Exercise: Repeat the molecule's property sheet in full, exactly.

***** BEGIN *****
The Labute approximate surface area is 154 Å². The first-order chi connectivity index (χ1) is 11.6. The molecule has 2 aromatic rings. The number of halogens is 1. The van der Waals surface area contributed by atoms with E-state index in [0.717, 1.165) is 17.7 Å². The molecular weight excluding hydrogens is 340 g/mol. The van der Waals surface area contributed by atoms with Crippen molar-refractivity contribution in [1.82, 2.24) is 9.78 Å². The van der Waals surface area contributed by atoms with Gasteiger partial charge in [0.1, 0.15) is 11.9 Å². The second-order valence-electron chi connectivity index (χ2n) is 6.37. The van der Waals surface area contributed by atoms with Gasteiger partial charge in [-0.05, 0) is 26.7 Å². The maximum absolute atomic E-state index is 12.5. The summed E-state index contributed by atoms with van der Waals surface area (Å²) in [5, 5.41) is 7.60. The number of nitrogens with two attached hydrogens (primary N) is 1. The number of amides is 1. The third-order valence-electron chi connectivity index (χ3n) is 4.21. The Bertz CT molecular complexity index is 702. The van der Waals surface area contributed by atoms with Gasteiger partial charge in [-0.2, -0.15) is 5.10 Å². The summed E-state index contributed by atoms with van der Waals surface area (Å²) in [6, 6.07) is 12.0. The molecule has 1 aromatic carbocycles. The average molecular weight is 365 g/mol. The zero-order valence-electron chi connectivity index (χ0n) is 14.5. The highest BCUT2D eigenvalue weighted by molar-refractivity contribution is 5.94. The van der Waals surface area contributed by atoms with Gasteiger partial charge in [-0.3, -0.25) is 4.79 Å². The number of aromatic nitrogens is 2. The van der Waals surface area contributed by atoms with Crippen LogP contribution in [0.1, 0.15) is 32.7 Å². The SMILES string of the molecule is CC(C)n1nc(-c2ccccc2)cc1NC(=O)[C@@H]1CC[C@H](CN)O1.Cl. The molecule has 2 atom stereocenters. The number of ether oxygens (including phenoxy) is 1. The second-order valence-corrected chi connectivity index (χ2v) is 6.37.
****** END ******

The Labute approximate surface area is 154 Å². The first-order chi connectivity index (χ1) is 11.6. The molecule has 2 aromatic rings. The number of halogens is 1. The van der Waals surface area contributed by atoms with E-state index in [0.717, 1.165) is 17.7 Å². The molecular weight excluding hydrogens is 340 g/mol. The van der Waals surface area contributed by atoms with Crippen molar-refractivity contribution in [1.82, 2.24) is 9.78 Å². The van der Waals surface area contributed by atoms with Gasteiger partial charge in [0.1, 0.15) is 11.9 Å². The second-order valence-electron chi connectivity index (χ2n) is 6.37. The van der Waals surface area contributed by atoms with Gasteiger partial charge in [-0.05, 0) is 26.7 Å². The maximum absolute atomic E-state index is 12.5. The summed E-state index contributed by atoms with van der Waals surface area (Å²) in [5, 5.41) is 7.60. The number of nitrogens with two attached hydrogens (primary N) is 1. The number of amides is 1. The third-order valence-electron chi connectivity index (χ3n) is 4.21. The Bertz CT molecular complexity index is 702. The van der Waals surface area contributed by atoms with Gasteiger partial charge in [-0.2, -0.15) is 5.10 Å². The summed E-state index contributed by atoms with van der Waals surface area (Å²) in [6, 6.07) is 12.0. The molecule has 1 aromatic carbocycles. The average molecular weight is 365 g/mol. The zero-order valence-electron chi connectivity index (χ0n) is 14.5. The highest BCUT2D eigenvalue weighted by molar-refractivity contribution is 5.94. The van der Waals surface area contributed by atoms with Gasteiger partial charge in [-0.3, -0.25) is 4.79 Å². The number of aromatic nitrogens is 2. The van der Waals surface area contributed by atoms with Crippen LogP contribution in [0.1, 0.15) is 32.7 Å². The SMILES string of the molecule is CC(C)n1nc(-c2ccccc2)cc1NC(=O)[C@@H]1CC[C@H](CN)O1.Cl. The molecule has 2 atom stereocenters. The number of ether oxygens (including phenoxy) is 1. The second-order valence-corrected chi connectivity index (χ2v) is 6.37.